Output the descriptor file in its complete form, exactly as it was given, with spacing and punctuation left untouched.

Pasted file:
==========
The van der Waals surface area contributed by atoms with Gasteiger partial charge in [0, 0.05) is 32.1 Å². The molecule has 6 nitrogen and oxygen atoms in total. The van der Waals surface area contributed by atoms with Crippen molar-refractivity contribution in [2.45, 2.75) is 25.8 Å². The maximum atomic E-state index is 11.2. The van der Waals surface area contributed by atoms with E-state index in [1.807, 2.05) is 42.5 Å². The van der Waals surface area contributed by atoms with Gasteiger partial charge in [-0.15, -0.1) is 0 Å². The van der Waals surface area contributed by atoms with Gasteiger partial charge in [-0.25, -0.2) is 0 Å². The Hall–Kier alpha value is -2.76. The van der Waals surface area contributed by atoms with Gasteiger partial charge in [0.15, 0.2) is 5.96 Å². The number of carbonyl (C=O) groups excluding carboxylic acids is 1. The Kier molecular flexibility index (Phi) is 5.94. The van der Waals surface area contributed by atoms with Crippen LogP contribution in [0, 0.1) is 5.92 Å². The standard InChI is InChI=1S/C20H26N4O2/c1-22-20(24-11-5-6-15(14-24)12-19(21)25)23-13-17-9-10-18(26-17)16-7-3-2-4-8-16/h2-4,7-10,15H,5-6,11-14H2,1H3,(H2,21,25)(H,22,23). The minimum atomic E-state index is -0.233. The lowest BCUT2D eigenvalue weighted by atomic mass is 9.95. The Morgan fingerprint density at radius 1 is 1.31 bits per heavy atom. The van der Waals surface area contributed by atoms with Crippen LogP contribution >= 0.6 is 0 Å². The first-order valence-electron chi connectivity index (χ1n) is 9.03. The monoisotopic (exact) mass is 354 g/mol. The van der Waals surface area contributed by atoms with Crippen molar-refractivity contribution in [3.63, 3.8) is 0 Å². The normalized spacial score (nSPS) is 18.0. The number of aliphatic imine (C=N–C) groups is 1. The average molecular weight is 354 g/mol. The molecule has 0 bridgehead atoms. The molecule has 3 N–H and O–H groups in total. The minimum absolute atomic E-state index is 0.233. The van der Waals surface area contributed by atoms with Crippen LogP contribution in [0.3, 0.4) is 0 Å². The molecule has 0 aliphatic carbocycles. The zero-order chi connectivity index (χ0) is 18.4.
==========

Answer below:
The van der Waals surface area contributed by atoms with Gasteiger partial charge in [0, 0.05) is 32.1 Å². The molecule has 6 nitrogen and oxygen atoms in total. The van der Waals surface area contributed by atoms with Crippen molar-refractivity contribution in [2.45, 2.75) is 25.8 Å². The maximum atomic E-state index is 11.2. The van der Waals surface area contributed by atoms with E-state index in [1.807, 2.05) is 42.5 Å². The van der Waals surface area contributed by atoms with Gasteiger partial charge in [-0.15, -0.1) is 0 Å². The van der Waals surface area contributed by atoms with Gasteiger partial charge in [-0.25, -0.2) is 0 Å². The Hall–Kier alpha value is -2.76. The van der Waals surface area contributed by atoms with Gasteiger partial charge in [0.15, 0.2) is 5.96 Å². The number of carbonyl (C=O) groups excluding carboxylic acids is 1. The Kier molecular flexibility index (Phi) is 5.94. The van der Waals surface area contributed by atoms with Crippen LogP contribution in [0, 0.1) is 5.92 Å². The standard InChI is InChI=1S/C20H26N4O2/c1-22-20(24-11-5-6-15(14-24)12-19(21)25)23-13-17-9-10-18(26-17)16-7-3-2-4-8-16/h2-4,7-10,15H,5-6,11-14H2,1H3,(H2,21,25)(H,22,23). The minimum atomic E-state index is -0.233. The lowest BCUT2D eigenvalue weighted by atomic mass is 9.95. The Morgan fingerprint density at radius 1 is 1.31 bits per heavy atom. The van der Waals surface area contributed by atoms with Crippen LogP contribution >= 0.6 is 0 Å². The first-order valence-electron chi connectivity index (χ1n) is 9.03. The monoisotopic (exact) mass is 354 g/mol. The van der Waals surface area contributed by atoms with Crippen molar-refractivity contribution in [3.63, 3.8) is 0 Å². The normalized spacial score (nSPS) is 18.0. The number of aliphatic imine (C=N–C) groups is 1. The average molecular weight is 354 g/mol. The molecule has 0 bridgehead atoms. The molecule has 3 N–H and O–H groups in total. The minimum absolute atomic E-state index is 0.233. The van der Waals surface area contributed by atoms with Crippen LogP contribution in [0.3, 0.4) is 0 Å². The molecule has 0 aliphatic carbocycles. The zero-order chi connectivity index (χ0) is 18.4.